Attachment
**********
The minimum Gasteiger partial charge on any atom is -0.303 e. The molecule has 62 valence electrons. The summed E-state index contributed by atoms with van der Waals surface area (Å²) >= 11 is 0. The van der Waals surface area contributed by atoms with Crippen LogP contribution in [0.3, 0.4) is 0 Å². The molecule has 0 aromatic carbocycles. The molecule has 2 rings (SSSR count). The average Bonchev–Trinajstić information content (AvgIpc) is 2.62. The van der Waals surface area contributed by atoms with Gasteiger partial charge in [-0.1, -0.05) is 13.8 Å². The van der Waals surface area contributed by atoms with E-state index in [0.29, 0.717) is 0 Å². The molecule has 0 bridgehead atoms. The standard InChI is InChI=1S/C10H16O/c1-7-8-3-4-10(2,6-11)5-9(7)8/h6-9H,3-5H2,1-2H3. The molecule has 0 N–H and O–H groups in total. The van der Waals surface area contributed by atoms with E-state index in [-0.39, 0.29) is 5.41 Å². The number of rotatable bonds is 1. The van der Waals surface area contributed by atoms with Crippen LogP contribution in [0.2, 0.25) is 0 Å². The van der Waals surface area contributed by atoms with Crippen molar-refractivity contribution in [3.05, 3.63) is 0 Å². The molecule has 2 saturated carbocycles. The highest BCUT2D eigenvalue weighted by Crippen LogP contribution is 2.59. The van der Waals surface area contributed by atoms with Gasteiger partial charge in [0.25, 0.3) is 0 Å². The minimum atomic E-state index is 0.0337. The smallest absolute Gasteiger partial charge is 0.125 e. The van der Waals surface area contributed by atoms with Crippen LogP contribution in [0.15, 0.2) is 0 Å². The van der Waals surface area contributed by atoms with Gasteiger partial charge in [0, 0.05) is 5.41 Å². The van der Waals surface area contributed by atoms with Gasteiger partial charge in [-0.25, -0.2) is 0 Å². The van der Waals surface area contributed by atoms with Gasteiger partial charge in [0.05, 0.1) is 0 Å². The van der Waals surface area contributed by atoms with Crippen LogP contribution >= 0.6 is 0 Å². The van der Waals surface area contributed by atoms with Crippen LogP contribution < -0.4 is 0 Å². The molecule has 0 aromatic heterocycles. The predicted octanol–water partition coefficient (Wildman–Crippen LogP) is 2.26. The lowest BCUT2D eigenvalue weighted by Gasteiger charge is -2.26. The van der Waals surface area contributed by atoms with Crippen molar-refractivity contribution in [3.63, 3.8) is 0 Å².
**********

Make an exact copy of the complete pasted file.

The minimum Gasteiger partial charge on any atom is -0.303 e. The molecule has 62 valence electrons. The summed E-state index contributed by atoms with van der Waals surface area (Å²) >= 11 is 0. The van der Waals surface area contributed by atoms with Crippen LogP contribution in [0.3, 0.4) is 0 Å². The molecule has 0 aromatic carbocycles. The molecule has 2 rings (SSSR count). The average Bonchev–Trinajstić information content (AvgIpc) is 2.62. The van der Waals surface area contributed by atoms with Gasteiger partial charge in [-0.1, -0.05) is 13.8 Å². The van der Waals surface area contributed by atoms with E-state index in [0.29, 0.717) is 0 Å². The molecule has 0 bridgehead atoms. The standard InChI is InChI=1S/C10H16O/c1-7-8-3-4-10(2,6-11)5-9(7)8/h6-9H,3-5H2,1-2H3. The molecule has 0 N–H and O–H groups in total. The van der Waals surface area contributed by atoms with E-state index in [-0.39, 0.29) is 5.41 Å². The number of rotatable bonds is 1. The van der Waals surface area contributed by atoms with Crippen LogP contribution in [0.2, 0.25) is 0 Å². The van der Waals surface area contributed by atoms with Crippen molar-refractivity contribution in [3.05, 3.63) is 0 Å². The molecule has 2 saturated carbocycles. The highest BCUT2D eigenvalue weighted by Crippen LogP contribution is 2.59. The van der Waals surface area contributed by atoms with Gasteiger partial charge in [0.25, 0.3) is 0 Å². The minimum atomic E-state index is 0.0337. The smallest absolute Gasteiger partial charge is 0.125 e. The van der Waals surface area contributed by atoms with Crippen LogP contribution in [0.15, 0.2) is 0 Å². The van der Waals surface area contributed by atoms with Gasteiger partial charge in [0, 0.05) is 5.41 Å². The van der Waals surface area contributed by atoms with Gasteiger partial charge in [-0.25, -0.2) is 0 Å². The van der Waals surface area contributed by atoms with Gasteiger partial charge in [0.05, 0.1) is 0 Å². The van der Waals surface area contributed by atoms with Crippen LogP contribution >= 0.6 is 0 Å². The van der Waals surface area contributed by atoms with Crippen LogP contribution < -0.4 is 0 Å². The molecule has 0 aromatic heterocycles. The predicted octanol–water partition coefficient (Wildman–Crippen LogP) is 2.26. The lowest BCUT2D eigenvalue weighted by Gasteiger charge is -2.26. The van der Waals surface area contributed by atoms with Crippen molar-refractivity contribution in [3.63, 3.8) is 0 Å².